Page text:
I wrote this last night and fell asleep before I could post it. Apologies. I will be posting the prologue to my book project later. I’m not 100% happy with it but I doubt me pouring over it will change much.
There’s a man at the end of the pier. He fishes every day from dawn to dusk. I’ve never been up early enough to see him unpack but as the sun sets each evening he reels his line in, folds up his pole, and packs everything neatly into his tackle box. He walks down the pier, takes off his shoes, and walks barefoot in the surf until he disappears down the beach – into darkness or distance, I don’t know.
Once in order to quell my curiosity I asked him why he never seemed to catch any fish. He just continued staring into the distance. I figured he was just rude or deaf and went on my way.
One cold afternoon when returning from a party I noticed the man out there, as usual, without a jacket. It was at least another 45 minutes until sunset and I found myself worrying about his well being.
I grabbed an old jacket of mine from the hook and walked out onto the pier. I wouldn’t need to speak. I would just drape the jacket over his shoulders and that would be it.
When I approached him he was as stoic as ever. The man might as well have been a statue. I draped the coat over his shoulders and turned to walk back home.
– Thank you.
He wouldn’t be able to hear me but I still said, “You’re welcome.”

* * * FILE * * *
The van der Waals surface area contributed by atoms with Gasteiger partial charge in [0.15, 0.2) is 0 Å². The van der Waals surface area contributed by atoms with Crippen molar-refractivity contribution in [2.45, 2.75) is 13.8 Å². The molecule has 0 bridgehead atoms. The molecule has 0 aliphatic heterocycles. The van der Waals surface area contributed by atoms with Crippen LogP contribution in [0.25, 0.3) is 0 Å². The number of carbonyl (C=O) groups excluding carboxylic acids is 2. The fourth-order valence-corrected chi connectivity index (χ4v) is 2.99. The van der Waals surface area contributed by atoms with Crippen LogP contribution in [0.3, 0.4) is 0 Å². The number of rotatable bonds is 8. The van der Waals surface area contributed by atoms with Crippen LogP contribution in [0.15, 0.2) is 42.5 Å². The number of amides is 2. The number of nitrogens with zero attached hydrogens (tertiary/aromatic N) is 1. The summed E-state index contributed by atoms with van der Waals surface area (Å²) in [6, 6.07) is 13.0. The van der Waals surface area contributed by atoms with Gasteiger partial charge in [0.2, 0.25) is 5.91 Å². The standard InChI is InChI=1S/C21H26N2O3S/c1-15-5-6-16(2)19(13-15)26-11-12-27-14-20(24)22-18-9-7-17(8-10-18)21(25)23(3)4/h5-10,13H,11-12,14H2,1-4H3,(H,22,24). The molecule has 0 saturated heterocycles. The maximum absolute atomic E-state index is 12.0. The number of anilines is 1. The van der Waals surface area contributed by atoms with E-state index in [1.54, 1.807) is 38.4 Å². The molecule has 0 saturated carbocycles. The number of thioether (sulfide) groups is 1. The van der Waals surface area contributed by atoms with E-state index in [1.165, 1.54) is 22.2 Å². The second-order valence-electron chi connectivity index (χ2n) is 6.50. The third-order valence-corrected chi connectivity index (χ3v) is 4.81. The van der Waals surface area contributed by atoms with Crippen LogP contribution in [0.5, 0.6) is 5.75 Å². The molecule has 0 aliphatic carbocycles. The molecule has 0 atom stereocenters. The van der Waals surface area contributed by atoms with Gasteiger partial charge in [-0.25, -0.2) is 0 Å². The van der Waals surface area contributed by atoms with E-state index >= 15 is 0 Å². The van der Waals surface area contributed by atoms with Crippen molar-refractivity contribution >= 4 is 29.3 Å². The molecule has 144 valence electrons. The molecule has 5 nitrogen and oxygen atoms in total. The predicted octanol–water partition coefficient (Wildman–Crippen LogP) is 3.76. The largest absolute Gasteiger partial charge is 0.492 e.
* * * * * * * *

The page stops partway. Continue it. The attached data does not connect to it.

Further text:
– Stay a while?
I still wasn’t sure if he could hear me but agreed to stay nonetheless. I took a seat on the bench behind him but he didn’t utter another word.
The sun began to set after too long and slowly the man began to reel his line in.
– Thank you for staying.
– No problem.
– It gets lonely out here.
– Why do you –
But he cut me off.
– It’s the only way I can talk to my wife.
I didn’t have anything to say to that. It was clear though that he would continue talking regardless of my input.
– I lost her years ago in a boating accident. I figure this is the only way she can hear me.
– She loved the water.
Just then the end of the line came out of the water, no hook attached to the end. He finished reeling the line in. He didn’t seem to notice the hook was missing.
– Uh, sir. Your hook fell off.
– Never had one.
I felt a chill run through my body.
– But. How. How do you expect to catch any fish?
– I don’t. But imagine if I did. Then I’d know she heard me.
As he finished speaking he closed his tackle box, nothing but the pole inside, and took off my jacket.
– Thanks again.
And then he walked to the end of the pier, took off his shoes, and walked in the surf until he disappeared into the distance.